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The Obama Administration is granting leases for offshore oil drilling in the Atlantic — while making other parts of the ocean available for developing wind farms. The President's calling for "all of the above," but advocates insist on important differences in energy generated, jobs created and potential threats to the environment.

Also, President Obama makes a formal war authorization request against ISIS, and US diplomats and Marines head for the airport in Yemen.

Photo: Sheringham Shoal Offshore Wind Farm, England (Harald Pettersen/Statoil)

Obama Makes Formal War Authorization Request against ISIS 6 MIN, 30 SEC

For the first time in his presidency, Barack Obama is asking Congress for authorization to use force. He says ISIL, the so-called Islamic State, is "a grave threat" to the US, its allies and partners.

Congress is divided on the issue. Republican Senator Lindsay Graham of South Carolina objects to limiting ground forces…invoking Kayla Mueller, the American who died while she was an ISIS hostage. Democratic Senator Chris Murphy from Connecticut called combat troops "bulletin material for terrorists to bring even more forces to the fight in the Middle East and across the globe."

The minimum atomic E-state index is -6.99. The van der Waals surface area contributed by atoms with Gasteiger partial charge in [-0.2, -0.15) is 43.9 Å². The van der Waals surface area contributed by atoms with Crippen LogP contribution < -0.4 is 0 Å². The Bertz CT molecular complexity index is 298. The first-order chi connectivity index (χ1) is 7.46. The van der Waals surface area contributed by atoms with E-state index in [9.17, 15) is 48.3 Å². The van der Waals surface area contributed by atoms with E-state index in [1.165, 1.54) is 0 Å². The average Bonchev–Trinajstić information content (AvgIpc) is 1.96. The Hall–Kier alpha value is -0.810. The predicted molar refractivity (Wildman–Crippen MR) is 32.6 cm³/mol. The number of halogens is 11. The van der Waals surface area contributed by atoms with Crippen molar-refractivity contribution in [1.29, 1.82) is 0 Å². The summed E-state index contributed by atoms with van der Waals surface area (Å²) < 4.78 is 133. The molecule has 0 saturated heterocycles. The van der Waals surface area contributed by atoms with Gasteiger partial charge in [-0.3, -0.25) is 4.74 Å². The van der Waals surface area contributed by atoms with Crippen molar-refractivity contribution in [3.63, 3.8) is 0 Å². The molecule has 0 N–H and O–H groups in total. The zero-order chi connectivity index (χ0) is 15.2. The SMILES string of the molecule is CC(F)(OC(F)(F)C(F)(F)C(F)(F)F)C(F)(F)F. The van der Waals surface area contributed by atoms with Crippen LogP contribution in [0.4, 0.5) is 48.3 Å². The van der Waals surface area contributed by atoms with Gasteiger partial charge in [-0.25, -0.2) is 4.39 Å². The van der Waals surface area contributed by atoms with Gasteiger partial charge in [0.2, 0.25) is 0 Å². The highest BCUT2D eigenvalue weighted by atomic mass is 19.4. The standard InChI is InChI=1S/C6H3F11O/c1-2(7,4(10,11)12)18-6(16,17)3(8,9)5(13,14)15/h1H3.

Karen DeYoung is reporting the story for the Washington Post.

Karen DeYoung, Washington Post (@karendeyoung1)

Operation Inherent Resolve against ISIL (2014)
Pentagon update on ISIL

In the Atlantic Ocean, Is It Both Oil and Wind? 33 MIN, 58 SEC

Five years after the Gulf oil spill, the Obama Administration has opened up thousands of offshore acres from Virginia to Georgia for oil and gas drilling. It's also made the ocean available for wind farms far out at sea, abiding by the energy strategy the President calls "all of the above." State Governors pushed for oil and gas drilling to create jobs.  But environmentalists say wind would create twice the energy and twice the employment -- without the pollution or the greenhouse emissions.

Nicholas Kusnetz, Center for Public Integrity (@nkus)
Claire Douglass, Oceana (@ClimateClaire)
John Felmy, Chief Economist, American Petroleum Institute (@api_news)
Willett Kempton, Center for Carbon Free Power Integration, University of Delaware (@udceoe)

Cape Wind

Western Diplomats Close Embassies, Scramble to Leave Yemen 9 MIN, 35 SEC

Yemen has long been a major US ally against al Qaeda in the Arabian Peninsula, regarded as a real threat to America's national security. Now Houthi rebels have deposed the friendly regime and the US has closed its embassy in Sanaa — although the New York Times reports that a Houthi leader is reaching out. US officials burned tens of thousands of documents last night before closing the embassy. Rebel Houthis, who've taken control, seized the weapons of departing Marines.

We hear more from Rod Nordland, who is in Sanaa for the New York Times, and Adam Baron, a visiting fellow at the European Council on Foreign Relations in London, who was a reporter in Yemen from 2011 until last year.

Rod Nordland, New York Times (@rodnordland)
Adam Baron, European Council on Foreign Relations (@adammbaron)

Baron on the implosion in Yemen

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